We're big fans of March. It has the first bank holiday of the year, lots of great activities to get stuck into ready for spring, St Patrick's Day and there's also Mother's Day – which you can start planning in advance now you've remembered, for once.
Here's our guide to the best events, free stuff, art and music, which should keep you busy for the whole of March
RECOMMENDED: The definitive London events calendar
Our March 2017 highlights
Like Richard Linklater’s ‘Boyhood,’ Barry Jenkins’ ‘Moonlight’ follows Chiron, a young, introverted African-American, from child to high school pupil to adult. Growing up in a black ghetto of Miami, with crack dealing and violence as his only prospects, Chiron is bullied by his classmates, then by his high school classmates. In short, Barry Jenkins’ beautifully shot film (only his second feature-length) is a fantastic example of contemporary American cinema's potential.
Singing, dancing, a parade and a pint or two - the Irish have always known how to party and celebrating St Patrick's Day in London is no exception. St Patrick’s Day in London is a chance for Irish London (and, of course, anyone and everyone who's Irish-at-heart) to hit the streets and show the city the true meaning of the word ‘craic’.
Will this be the last outing for Hugh Jackman's Wolverine, as the actor has seemed to suggest? If it is, he's certainly going out with a bang – lots of them, in fact, as Logan fights and snarls his way through this heavy-handed action epic. But beneath the beatings, some thoughtful, dark themes are explored, making for an atmospheric and very timely blockbuster.
Explore the area the late singer called home in this street art tour through Camden Town. Produced in collaboration with Global Street Art, the trail features Amy-themed street art by artists such as Captain Kris, Mr Cenz, Philth and Amara Por Dios. The walk leads to a newly commissioned installation at Jewish Museum London by renowned street artist Pegasus called 'Love is a Losing Game'.
There probably won't be any talking candlesticks in this version of the traditional fairy tale, but there will be Emma Watson, who's sure to fire up the role of Belle. It's an adaptation of Disney's classic animated film, but given a sparky makeover and a starry cast – Ewan McGregor, Luke Evans, Emma Thompson, Dan Stevens and Ian McKellen all feature alongside Watson.
This show takes a look the Land of Opportunity through the prism of its artists and their printed works. There'll be many familiar pop faces here. Ed Ruscha's slick images both chronicle and celebrate everyday Americana; Andy Warhol peeks into the darker side of the nation's history with images of disgraced president Richard Nixon and bereaved First Lady Jackie Kennedy. Issues of racial divide – no less pressing than they ever were – are explored by African-American artist Kara Walker.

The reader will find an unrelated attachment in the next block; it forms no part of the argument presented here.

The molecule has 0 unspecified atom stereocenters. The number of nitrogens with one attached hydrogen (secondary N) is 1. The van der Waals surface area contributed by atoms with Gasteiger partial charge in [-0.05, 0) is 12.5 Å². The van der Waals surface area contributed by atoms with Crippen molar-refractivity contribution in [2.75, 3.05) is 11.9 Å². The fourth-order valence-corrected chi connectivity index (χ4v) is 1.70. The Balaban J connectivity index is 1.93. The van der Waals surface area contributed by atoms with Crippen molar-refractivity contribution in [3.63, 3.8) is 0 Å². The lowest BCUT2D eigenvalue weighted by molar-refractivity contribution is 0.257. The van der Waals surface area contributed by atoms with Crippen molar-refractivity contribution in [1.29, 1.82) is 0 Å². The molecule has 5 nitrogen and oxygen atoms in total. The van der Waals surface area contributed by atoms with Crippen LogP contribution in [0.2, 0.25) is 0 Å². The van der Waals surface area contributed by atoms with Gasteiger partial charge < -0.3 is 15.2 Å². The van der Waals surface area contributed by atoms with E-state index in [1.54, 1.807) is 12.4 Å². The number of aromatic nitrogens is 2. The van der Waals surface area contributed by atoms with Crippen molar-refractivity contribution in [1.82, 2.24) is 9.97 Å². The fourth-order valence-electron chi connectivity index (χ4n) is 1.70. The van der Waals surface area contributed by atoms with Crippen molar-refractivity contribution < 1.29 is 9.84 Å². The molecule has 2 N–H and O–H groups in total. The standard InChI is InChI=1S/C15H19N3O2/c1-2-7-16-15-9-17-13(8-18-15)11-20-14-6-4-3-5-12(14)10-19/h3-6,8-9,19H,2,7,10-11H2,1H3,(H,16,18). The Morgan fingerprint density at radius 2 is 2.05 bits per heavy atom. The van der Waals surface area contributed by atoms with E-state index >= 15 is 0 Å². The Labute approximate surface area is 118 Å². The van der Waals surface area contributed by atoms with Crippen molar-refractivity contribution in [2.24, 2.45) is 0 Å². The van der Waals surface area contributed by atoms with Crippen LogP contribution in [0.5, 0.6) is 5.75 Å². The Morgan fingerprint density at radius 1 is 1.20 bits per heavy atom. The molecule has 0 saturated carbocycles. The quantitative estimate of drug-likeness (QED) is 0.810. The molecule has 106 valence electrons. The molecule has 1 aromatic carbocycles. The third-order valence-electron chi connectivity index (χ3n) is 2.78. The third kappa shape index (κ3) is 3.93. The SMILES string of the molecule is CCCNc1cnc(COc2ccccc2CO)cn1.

Is it a bird? Is it a plane? No, it's a truckload of Lego making its way to the South Bank. A purpose-built tent will pop-up by the London Eye this month for 'The Art of the Brick: DC Super Heroes', a collection of larger-than-life sculptures of iconic comic book characters contructed entirely in Lego. Artist Nathan Sawaya used almost 2,000,000 bricks to recreate the heroes and villains of your childhood. It's like seeing life in 8-bit.
Get ahead of the game and plan the perfect Mother's Day in London pronto. From the best restaurants in London, to mum-friendly exhibitions and lovely free London events to explore – steal our fail-safe ideas and itineraries for Sunday March 26 2017 and treat your mum to the mother of all Mother's Days.
Isabelle Huppert plays a tech company entrepreneur who takes revenge on the man who brutally raped her in her home in what becomes a provocative, psychological film from Paul Verhoeven. Yes, that's the guy who gave us 'Basic Instinct' and Showgirls', but this is an altogether more complex and challenging flim, feturing an outstanding performance from Huppert.
When Martin Scorsese puts away his strutting cocks – his raging bulls, comedy kings and Wall Street wolves – the results can be astounding. 'Silence' is a furiously alive and concentrated parable about faith under fire set in seventeenth-century Japan that ranks among the greatest achievements of spiritually minded cinema.
Abba. Junk food. Watching Jeremy Kyle. Thwacking dawdlers on Oxford Street over the back of the head with a copy of Time Out. We've all got our guilty pleasures, and this hugely fun night celebrates the musical side of them. It's a high-quality but ultimately cheesy party of pop, disco, dance tracks, R&B and soft rock, where you can hear anything from Hanson to Haim to Soft Cell to Whitney to Beyoncé, accompanied by dancers, live acts cabaret performers, balloons and a lot of glitter Leave your hipster credentials at the door, dress up and get guilty!
Explore how architecture and family life in Japan changed after 1945 with this new exhibition at the Barbican. The legacy of WW2 and the changing face of Japanese society wrought huge changes in the way the nation lived, and the way Japanese design principles influenced the West over the last 70 years.
Find great things to do all year round
After a swanky refit in 2015, the restaurant formerly known as Apsleys is now elegant, bright and visually luxuriant. And it carries culinary weight: it’s related to the three-Michelin-starred Epicure at Le Bristol in Paris. Three huge chandeliers dominate the room, which manages to be heavy with glitz but somehow still feel understated, while the stepped dining area allows for a private feel even in this cavernous space. After dining, you can retire to The Library Bar, for cognacs dating back to the 1770s.
Venue says: “Céleste's Sunday Brunch Club: 11am to 2.30pm each Sunday, serving breakfast, lunch, healthy choices and roasts to share.”